Neighbors and Family Celebrate the Life of Ulysses "Vato" Calixto, Bushwick Graffiti Artist
Vato died of a heart attack late last month, but tributes to his work continue to sprout up in the neighborhood.
Graffiti artist and entrepreneur Ulysses Calixto, who died of a heart attack at age 26 on March 22, spray painted his nickname “Vato” on rooftops, abandoned trucks and buildings all over Bushwick. A tattooed, hefty man with a baby face, he spent his days tagging up the neighborhood while designing logos for his brand, Hoodwick.
The Jefferson Street native’s friends idolized and tagged along after Calixto.
“He was charismatic to a point where kids would just follow him around waiting on the next thing that would come out of his mouth,” his neighbor David Medina said.
Medina knew Calixto as a five-year-old who roamed the streets demanding people call him “Mafia.” When adult Calixto came out with his brand, he gave Medina a pocketknife engraved with the Hoodwick logo. Someone offered to buy it, but he keeps it in a dresser drawer, untouched.
Calixto’s sister, Judy Andon, said Calixto loved Mexican culture and painted Day of the Dead skulls as a young artist. His Vato moniker came from the L.A. Chicano gang in the movie “Blood In, Blood Out” she said.
From an early age, Calixto scorned societal expectations. Inspired by a video game about a rookie graffiti artist who tagged as a way to stand up for self-expression, he spray-painted the walls of his high school.
“Ulysses and his friends would all go and bomb whatever they could. He earned his chops there,” said Seth Failla, Calixto’s high school art teacher. Failla said the contradiction between Calixto’s bold and simple brand design and his colorful, lucid graffiti aesthetic reflected his nonconformist personality.
Calixto’s parents, Galo Calixto and Guadalupe Tlatelpa, immigrated to the U.S. from Puebla, Mexico, when they were 18. Tlatelpa said Calixto was an altar boy for three years and helped her organize Virgin of Guadalupe Day feasts for the church.
An old photograph shows Calixto in a striped button-up shirt, khaki pants, glasses and a military haircut.
“I’m sure he burned that outfit at some point in his transition to becoming a superstar of the hood,” Medina said.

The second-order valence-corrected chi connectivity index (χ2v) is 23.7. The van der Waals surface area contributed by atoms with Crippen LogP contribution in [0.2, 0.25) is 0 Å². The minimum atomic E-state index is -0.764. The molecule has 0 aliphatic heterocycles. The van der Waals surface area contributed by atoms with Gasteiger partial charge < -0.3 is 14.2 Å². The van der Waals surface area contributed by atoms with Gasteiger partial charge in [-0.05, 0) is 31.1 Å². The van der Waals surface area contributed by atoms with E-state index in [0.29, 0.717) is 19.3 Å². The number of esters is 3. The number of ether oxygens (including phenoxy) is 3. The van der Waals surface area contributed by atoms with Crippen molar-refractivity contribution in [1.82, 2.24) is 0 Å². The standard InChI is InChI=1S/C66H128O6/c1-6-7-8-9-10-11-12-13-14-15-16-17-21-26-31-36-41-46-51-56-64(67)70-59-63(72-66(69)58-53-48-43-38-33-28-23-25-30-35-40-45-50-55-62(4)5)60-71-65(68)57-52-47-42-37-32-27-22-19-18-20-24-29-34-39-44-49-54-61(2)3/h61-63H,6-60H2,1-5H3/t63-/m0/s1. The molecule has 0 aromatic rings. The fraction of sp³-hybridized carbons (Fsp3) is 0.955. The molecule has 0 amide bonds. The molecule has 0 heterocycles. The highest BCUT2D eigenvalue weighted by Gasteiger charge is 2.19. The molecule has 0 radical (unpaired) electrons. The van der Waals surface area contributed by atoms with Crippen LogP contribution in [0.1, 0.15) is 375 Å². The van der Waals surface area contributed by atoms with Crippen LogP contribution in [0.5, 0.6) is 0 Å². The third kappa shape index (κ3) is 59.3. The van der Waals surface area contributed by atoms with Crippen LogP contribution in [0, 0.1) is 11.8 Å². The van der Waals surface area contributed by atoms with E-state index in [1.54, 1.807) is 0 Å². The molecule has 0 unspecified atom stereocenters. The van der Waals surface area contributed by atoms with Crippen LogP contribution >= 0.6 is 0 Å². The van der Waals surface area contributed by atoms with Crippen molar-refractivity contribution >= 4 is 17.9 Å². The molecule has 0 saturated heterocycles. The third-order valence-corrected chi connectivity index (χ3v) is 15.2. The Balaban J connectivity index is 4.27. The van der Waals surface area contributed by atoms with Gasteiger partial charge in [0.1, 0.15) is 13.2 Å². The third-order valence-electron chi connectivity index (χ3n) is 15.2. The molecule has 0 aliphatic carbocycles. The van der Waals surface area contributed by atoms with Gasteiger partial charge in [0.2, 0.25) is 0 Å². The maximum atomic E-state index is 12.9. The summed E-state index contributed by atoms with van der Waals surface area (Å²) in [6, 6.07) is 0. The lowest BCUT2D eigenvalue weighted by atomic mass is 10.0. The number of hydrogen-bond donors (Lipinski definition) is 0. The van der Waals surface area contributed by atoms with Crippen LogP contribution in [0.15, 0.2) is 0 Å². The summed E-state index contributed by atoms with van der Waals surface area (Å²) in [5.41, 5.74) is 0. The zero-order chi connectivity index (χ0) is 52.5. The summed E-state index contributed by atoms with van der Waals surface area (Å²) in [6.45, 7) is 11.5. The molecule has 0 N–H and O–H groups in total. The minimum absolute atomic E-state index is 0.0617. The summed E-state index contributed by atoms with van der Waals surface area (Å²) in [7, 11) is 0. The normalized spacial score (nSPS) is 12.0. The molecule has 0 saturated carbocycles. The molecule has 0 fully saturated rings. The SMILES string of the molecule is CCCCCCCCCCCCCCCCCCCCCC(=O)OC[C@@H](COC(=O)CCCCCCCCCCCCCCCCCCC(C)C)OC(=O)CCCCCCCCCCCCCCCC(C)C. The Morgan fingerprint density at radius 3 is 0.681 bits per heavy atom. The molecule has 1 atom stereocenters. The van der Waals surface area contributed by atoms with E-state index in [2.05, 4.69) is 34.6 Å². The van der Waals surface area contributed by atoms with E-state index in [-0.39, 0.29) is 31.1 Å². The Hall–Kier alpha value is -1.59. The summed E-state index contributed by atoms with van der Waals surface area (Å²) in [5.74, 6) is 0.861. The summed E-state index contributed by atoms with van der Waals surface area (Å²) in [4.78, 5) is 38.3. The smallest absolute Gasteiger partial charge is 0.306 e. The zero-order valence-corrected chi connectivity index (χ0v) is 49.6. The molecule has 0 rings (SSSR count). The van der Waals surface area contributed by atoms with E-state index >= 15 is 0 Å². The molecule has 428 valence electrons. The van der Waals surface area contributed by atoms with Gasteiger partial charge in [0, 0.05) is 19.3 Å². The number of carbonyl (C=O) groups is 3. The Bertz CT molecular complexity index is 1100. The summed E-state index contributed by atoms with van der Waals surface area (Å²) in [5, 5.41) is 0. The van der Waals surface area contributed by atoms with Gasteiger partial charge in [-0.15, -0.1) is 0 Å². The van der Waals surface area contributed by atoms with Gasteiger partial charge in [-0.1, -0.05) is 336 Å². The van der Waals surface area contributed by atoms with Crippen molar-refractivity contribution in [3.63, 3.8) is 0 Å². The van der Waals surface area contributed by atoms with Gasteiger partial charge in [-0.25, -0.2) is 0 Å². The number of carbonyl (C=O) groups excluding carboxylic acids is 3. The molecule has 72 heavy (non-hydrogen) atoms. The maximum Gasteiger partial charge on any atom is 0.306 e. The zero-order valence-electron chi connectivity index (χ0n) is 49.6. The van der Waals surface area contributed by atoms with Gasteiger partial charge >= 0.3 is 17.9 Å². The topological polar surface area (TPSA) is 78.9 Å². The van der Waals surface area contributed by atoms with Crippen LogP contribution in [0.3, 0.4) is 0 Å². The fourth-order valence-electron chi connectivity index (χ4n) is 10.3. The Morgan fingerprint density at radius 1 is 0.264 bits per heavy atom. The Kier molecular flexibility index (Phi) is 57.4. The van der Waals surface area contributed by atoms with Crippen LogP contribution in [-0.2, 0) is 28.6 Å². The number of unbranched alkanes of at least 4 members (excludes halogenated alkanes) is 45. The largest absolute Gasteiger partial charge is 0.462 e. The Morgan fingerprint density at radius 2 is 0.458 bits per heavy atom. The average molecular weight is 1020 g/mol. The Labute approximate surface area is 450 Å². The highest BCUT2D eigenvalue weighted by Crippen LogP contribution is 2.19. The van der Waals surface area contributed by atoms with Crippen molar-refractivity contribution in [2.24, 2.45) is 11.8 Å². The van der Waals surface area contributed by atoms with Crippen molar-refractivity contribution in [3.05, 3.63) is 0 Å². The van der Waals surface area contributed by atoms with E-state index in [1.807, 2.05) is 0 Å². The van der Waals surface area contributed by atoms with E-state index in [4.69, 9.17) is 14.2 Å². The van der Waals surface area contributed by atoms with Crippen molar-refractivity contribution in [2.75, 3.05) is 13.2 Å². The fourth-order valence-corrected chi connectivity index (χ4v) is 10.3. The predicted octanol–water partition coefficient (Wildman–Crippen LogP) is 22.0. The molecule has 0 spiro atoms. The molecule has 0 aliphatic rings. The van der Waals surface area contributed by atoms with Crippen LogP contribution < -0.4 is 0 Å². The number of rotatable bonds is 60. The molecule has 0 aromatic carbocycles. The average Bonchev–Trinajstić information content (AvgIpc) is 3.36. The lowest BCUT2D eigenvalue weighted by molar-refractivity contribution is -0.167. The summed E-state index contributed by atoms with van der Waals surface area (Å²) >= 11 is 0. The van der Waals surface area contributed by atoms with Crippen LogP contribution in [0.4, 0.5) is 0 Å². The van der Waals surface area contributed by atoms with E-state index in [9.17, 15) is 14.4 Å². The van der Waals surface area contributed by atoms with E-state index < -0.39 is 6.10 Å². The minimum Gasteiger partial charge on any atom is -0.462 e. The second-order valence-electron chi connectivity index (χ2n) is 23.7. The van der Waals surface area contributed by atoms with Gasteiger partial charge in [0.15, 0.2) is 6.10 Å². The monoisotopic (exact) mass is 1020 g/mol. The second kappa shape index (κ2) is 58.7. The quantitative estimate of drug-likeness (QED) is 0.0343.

After high school, Calixto ditched the business-casual look for a Ski ‘92 Suicide Jacket and bought a tattoo gun. He practiced tattooing on his friends in his parents’ basement, which also served as his art studio.
Calixto’s polished smile caught the attention of the Sunday Times Lifestyle Magazine in 2014. “He has all the trappings of a New York grillz wearer: tattoos, flatcap and a graffiti alias, Vato,” Rob Scher wrote. “Speak with him briefly though, and his knowledge, wit and charm belie this hood façade.”
Calixto earned an associate degree in graphic design and multimedia from Borough of Manhattan Community College. In 2012, he was a regular contributor to 12ozprophet.com, a street art website for which he reviewed art openings and zines.
Calixto was known as a family man, and had a full back tattoo that said “Mi Familia” and included the names of deceased family members. Calixto also tattooed the Virgin of Guadalupe onto his arm in honor of his mother, his sister said.
“Everything he was doing work-wise with his brand was to eventually be able to provide my parents a better living so they could retire and not worry about money,” Andon said.
Calixto has been laid to rest in Puebla, Mexico, joining much of his family already interred there.
The respect Calixto gained in the graffiti scene can be seen at Myrtle Avenue and Troutman Street where a large-scale mural of his face was painted shortly after his passing.
He will be remembered for welcoming and positively influencing those who had the fortune to meet him, his sister said.
“My brother, being so young, impacted so many people in so many ways through his art and his character,” said Andon. “It brings my family comfort that perhaps that was his mission in life.”